Anbang bulks up with $6.5b Blackstone deal

Anbang bulks up with $6.5b Blackstone hotel deal

The Chinese insurer is set to acquire Strategic Hotels & Resorts from the US private equity firm, according to a source.
Luxury resort Fairmont Scottsdale Princess bought by Strategic Hotels & Resorts in 2006.
Luxury resort Fairmont Scottsdale Princess bought by Strategic Hotels & Resorts in 2006.

Anbang Insurance Group is set to acquire Strategic Hotels & Resorts from Blackstone for $6.5 billion, according to a person familiar with the matter on Monday, the latest deal in a global acquisition binge by the Chinese insurer.

Blackstone’s fund Blackstone Real Estate Partners VIII completed the acquisition of Strategic Hotels & Resorts in December for $6 billion.

Strategic Hotels & Resorts is a real estate investment trust (Reit) which owns and manages luxury hotels and resorts in the United States. It owns 17 properties with an aggregate of 7,921 rooms and 847,000 square feet of multi-purpose meeting and banqueting space.

Privately held Anbang has embarked on an aggressive global growth strategy via organic growth and M&A as it seeks to diversify risk geographically.

Beijing-based Anbang has acquired other assets in the US including Fidelity & Guaranty Life for $1.6 billion in cash in November last year.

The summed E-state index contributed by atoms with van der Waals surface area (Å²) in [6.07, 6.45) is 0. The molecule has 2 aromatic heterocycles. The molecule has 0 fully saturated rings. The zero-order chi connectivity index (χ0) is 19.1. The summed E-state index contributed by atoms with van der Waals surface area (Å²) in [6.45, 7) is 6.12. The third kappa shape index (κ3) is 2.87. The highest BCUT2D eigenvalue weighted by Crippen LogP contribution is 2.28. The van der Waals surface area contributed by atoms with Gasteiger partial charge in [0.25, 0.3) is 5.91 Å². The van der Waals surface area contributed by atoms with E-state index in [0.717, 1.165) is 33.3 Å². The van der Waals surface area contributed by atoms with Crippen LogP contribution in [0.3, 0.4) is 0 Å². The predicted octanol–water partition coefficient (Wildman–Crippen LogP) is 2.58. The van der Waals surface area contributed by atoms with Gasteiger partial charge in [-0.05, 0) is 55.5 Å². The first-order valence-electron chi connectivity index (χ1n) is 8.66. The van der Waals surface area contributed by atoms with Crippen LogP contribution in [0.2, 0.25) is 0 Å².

It bought the Waldorf Astoria Hotel on Manhattan’s Park Avenue for $1.95 billion, also from New York-headquartered Blackstone.

Elsewhere it agreed to buy a controlling stake in Tong Yang Life Insurance for W1.13 trillion ($1.06 billion) in February last year and spent $1.1 billion purchase of Dutch insurer Vivat (the old SNS Reaal insurance operations).

The life and non-life insurer bought 10% of China Minsheng Banking for $4.88 billion, Delta Lloyd Bank Belgium for $273 million and Belgian insurer Fidea.

Lacking visibility
Some analysts are concerned that Anbang lacks experience and brand recognition overseas, a big hurdle for an insurer selling products to the general public.

Insurers in China, including Anbang, have benefited recently from investment liberalisation and more liquidity, following several years of pressure on earnings from focus across the life insurance industry on quantity over quality in terms of products and more expensive insurance agents as wages rose across China.

Founded in 2004, Anbang is also well connected within China. Its chairman and chief executive, Wu Xiaohui, is the husband of late leader Deng Xiaoping’s granddaughter, according to reports and stock analysts. Deng spearheaded China’s opening up to the West. In China the group owns stakes in ICBC, about six insurers and two asset managers.

To be sure, Anbang has tried and failed to buy some assets. The unlisted group showed interest in buying Hong Kong’s Wing Hang but was eventually outbid by Singapore’s OCBC. It also bid for South Korea’s Woori Bank but was blocked by regulators.

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